Agnes of God


 

Raynor Littleton

Volunteer Writer 

Agnes Of God 

Agnes of God by John Pielmeier premiered on Sept. 15th at 7:30 p.m. at the HB Atkinson Theatre.

Agnes of God is a three-person play featuring Kim Wasinger (Agnes), Laura Reynolds (Dr. Martha Livingstone), and Michele Field (Mother Miriam Ruth).

Agnes of God is a story about a court-appointed psychiatrist, Dr. Martin Livingstone who is summoned to a Covent to assess the sanity of a young nun, Agnes who is accused for killing her newborn. Miriam Ruth, the Mother Superior, is determined in keeping Agnes away from the doctor, making Livingstone believe that there is more going on that they are telling her.

Dr. Livingstone and Miriam Ruth are always in the midst of a fight. Livingstone is holding a grudge against the nuns, because her sister became a nun and died because the Mother Superior of the Covent refused to take her to the doctors. Ruth is just trying to protect Agnes and knows that Livingstone is attacking her because she is a nun.

Before any scene change, Dr. Livingstone would monologue what she believes is going on in the story, a little bit about why she has grudge against the nuns and uses an analogy related to the scene that just happened.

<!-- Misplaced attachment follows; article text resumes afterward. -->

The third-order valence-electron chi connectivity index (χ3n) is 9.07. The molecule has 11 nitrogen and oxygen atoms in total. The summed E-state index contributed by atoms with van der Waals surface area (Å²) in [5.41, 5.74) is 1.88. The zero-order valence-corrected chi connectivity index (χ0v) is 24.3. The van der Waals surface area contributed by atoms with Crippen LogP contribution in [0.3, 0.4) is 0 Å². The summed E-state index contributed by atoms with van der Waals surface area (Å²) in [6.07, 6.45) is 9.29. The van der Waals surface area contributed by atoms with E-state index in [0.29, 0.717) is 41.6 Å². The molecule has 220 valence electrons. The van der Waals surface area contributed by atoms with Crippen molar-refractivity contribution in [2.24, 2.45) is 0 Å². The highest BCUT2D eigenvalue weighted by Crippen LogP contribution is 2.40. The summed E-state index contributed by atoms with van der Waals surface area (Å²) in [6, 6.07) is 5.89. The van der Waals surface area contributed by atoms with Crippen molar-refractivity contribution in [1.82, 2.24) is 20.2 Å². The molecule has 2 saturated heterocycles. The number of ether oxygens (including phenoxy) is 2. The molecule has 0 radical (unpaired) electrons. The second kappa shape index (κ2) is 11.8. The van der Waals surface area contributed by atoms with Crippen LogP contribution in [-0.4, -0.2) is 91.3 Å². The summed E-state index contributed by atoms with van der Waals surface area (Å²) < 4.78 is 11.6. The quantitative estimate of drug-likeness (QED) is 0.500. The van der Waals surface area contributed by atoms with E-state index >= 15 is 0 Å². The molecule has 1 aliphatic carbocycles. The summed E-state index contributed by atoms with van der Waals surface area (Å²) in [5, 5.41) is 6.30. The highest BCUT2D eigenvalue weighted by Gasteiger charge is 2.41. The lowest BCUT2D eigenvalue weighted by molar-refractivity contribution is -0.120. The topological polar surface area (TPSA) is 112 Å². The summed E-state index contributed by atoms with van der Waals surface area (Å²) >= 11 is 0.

In the first meeting with Agnes, she just seems like a young, innocent, sheltered nun. When Livingstone asks her where babies come from, Agnes believes that good babies come from angels and that bad babies come from fallen angels.

You later learn that Agnes had a disturbed past. Her mother was an alcoholic who mentally and physically abused. Agnes believes that being fat is a sin and that she needs to starve herself as a result of the abuse. Agnes said, “God blew up the Hindenburg, he’ll blow me up.”

Dr. Livingstone uses hypnosis on Agnes to find out what really happened to the baby.

There were some technical difficulties towards the end of the story, such as the spotlight going out on Livingstone’s last monologue, but she went on without it, and some stumbling of lines.

This play is for mature audiences only, with foul language and mature content. It was a thrilling, dramatic, mystery with a little humor.

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